Fighting Words

The Education Ministry has formulated new regulations to deal with school violence. The regulations, the details of which will be published in a special circular in the next few days, constitute a much stricter approach to controlling violence perpetrated by schoolchildren. Violent acts will be classified according to three different categories of severity. Each category has a designated punishment, which may include temporary suspension from school or, in extreme cases, expulsion.

School principals who read the pamphlet expressed satisfaction with the new policies. "It is high time the Education Ministry woke up and gave us proper tools to deal with the violence," one said. But legal experts warn that certain paragraphs in the director general's letter go against the law safeguarding the rights of students. They said the proposals could be described as "an educational policy based on a regime of fear and threats."

The ministry's psychological advisory service has been working on the issue for the past few months, in part due to the last state comptroller report's harsh criticism of the issue. A committee was formed with representatives of the teachers organizations, principals, local authorities and the police. Haaretz has obtained a draft of the pamphlet, which is due to be published in the coming days.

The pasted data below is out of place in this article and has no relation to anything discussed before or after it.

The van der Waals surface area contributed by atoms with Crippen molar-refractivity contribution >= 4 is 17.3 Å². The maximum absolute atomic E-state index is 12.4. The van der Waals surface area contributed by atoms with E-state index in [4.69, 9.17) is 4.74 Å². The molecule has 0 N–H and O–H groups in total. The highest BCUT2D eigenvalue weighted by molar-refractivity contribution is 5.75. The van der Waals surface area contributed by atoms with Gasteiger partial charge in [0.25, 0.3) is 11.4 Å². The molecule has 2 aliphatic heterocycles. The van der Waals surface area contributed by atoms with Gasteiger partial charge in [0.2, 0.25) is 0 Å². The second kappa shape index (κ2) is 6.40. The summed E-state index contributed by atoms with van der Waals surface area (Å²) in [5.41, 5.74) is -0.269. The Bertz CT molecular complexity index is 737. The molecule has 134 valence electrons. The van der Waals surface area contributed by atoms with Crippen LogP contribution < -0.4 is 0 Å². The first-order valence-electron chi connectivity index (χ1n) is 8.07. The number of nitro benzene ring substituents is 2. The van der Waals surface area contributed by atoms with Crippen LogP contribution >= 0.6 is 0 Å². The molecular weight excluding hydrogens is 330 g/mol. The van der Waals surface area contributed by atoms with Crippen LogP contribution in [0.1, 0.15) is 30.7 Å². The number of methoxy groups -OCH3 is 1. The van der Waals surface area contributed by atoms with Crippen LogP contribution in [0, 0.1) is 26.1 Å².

In a comprehensive study of school violence carried out three years ago by Prof. Rami Benvenisti of the Hebrew University of Jerusalem, some 20 percent of pupils reported that they had been victims of serious physical violence or sexual harassment at school. Some 80 percent of the principals, who participated in the study, reported that students in their schools had been involved in verbal violence; some 50 percent said their pupils had been involved in "mild physical violence," such as threats, pushing and punching.